In the first game, students play in groups of 2-4, taking turns spinning the Lorax clock. Whatever analog time they land on, they trace the digital time on their truffula tree trunk.
Students can also use the Lorax spinner clock, to write numbers on their mini-clock recording sheet.
For this game, they can substitute dice for a spinner, rolling first 1 die for clock times 1-6, then adding two dice for the rest of the times to the hour.
Run the trufulla tree tops on colored copy paper and have students cut and glue their tree top to their digital answer sheet. Click on the link to view/download the Lorax Truffula Telling Time packet.
Well that's it for today. Thanks for visiting. Our week of Seuss is almost over, so it's time to start working on some activities for St. Patrick's Day. Wishing you a colorful and creative day.
"I like nonsense. It wakes up the brain cells. Fantasy is a necessary ingredient to living." -Dr. Seuss
1-2-3 Come Do "Sum" Seuss Math Activities With Me
I'm sure most of us use Dr. Seuss for lots of reading and writing activities, but you can also toss in some math as well. Here's how...
"I see, he sees, we see, she sees, they see, everyone sees the number ___________." Says the Cat in the Hat. Try saying that tongue-twisting, pronoun-filled sentence fast! It's an interesting way to introduce this quick, easy and fun Seuss-hat worksheet, which covers a variety of math standards.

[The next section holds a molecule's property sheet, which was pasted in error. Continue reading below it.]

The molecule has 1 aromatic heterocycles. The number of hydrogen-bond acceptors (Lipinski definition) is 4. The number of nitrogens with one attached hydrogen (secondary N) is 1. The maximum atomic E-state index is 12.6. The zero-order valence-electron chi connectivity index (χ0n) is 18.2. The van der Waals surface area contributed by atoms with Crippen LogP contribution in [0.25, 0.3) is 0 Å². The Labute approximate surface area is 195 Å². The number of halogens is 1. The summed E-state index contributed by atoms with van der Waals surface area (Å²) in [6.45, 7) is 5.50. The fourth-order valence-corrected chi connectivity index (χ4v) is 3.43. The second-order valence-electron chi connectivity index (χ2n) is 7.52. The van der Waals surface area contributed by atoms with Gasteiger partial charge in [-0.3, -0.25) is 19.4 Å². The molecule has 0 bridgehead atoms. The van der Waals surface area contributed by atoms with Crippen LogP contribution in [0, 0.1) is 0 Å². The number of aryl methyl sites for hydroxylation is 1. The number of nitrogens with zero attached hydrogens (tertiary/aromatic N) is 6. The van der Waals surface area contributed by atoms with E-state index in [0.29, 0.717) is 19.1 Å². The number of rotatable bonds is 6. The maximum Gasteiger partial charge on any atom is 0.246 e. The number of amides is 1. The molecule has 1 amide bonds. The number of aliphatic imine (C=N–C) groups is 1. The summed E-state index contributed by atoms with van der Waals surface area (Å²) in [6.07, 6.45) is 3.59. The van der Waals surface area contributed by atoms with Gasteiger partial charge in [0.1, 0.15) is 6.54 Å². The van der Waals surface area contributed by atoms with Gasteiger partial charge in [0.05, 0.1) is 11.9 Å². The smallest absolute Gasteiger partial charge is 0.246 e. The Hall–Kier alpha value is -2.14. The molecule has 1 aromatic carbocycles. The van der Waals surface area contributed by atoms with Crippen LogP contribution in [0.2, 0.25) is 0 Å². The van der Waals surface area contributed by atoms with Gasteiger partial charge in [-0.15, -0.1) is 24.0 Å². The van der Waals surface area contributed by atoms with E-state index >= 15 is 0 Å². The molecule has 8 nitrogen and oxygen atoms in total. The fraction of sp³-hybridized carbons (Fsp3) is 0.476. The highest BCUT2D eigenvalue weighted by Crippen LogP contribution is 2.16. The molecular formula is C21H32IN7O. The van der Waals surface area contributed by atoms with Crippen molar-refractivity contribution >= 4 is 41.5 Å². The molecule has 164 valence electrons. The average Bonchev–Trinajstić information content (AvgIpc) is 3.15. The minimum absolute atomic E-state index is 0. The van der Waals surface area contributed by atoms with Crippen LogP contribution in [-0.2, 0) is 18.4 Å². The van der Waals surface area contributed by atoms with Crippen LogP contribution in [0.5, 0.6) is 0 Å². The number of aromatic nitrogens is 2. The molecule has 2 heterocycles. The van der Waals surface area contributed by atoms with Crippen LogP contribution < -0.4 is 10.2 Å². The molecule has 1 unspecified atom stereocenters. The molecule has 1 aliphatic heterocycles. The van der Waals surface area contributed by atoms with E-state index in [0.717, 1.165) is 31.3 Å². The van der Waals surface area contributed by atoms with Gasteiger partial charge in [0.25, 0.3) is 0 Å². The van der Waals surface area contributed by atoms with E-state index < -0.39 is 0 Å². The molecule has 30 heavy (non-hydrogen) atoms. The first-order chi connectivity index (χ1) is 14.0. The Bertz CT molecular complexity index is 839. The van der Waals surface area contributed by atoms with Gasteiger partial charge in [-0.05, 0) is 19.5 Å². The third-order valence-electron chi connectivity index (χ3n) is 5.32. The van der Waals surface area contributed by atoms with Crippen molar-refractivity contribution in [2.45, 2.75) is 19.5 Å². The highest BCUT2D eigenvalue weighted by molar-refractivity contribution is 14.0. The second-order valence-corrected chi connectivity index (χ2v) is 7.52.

Teachers can choose a number, give students a choice or make it a game, and have children roll dice to figure out what number they will use to fill out their worksheet. To create higher numbers for older students, add more dice.
You can also toss the Cat in the Hat number cards into a Seuss hat or other container, and have children pick one. (The numbers go from 0-120!)
Interest remains high, even though you can use the worksheet for an entire week or all of March, because the number changes daily.
Students look forward to working on their Cat Hat Math Mat, because they know what to do, which empowers them.
They can get right down to business, without waiting for directions, which is a real time saver for teachers too.
I've provided a large template to use to explain and demonstrate what you want your kiddos to do, as well as a large completed sample that you can laminate & hang up as an anchor chart poster, to help remind young children of the directions.
For students, there's a smaller version, with two-on-a-page, to conserve paper.
The beauty of this worksheet, is that you can use it for any number. Younger students can work on numbers less than 10, older students can work with two and three-digit numbers. The worksheet is also an easy way to whole-group assess.
Laminate several templates and set them up as an independent math center. Students use dry erase markers to fill in the number of the day.
The Cat Hat Math Mat packet also includes a helpful Cat in the Hat bookmark with math symbols.
I've also designed another Cat's hat math worksheet for younger children. Here, students trace and write the numbers and number words.
They X-off that many boxes in the 10 frame, count and color the correct amount of dots in the group/set, circle the number in the sequence, then tally that many marks.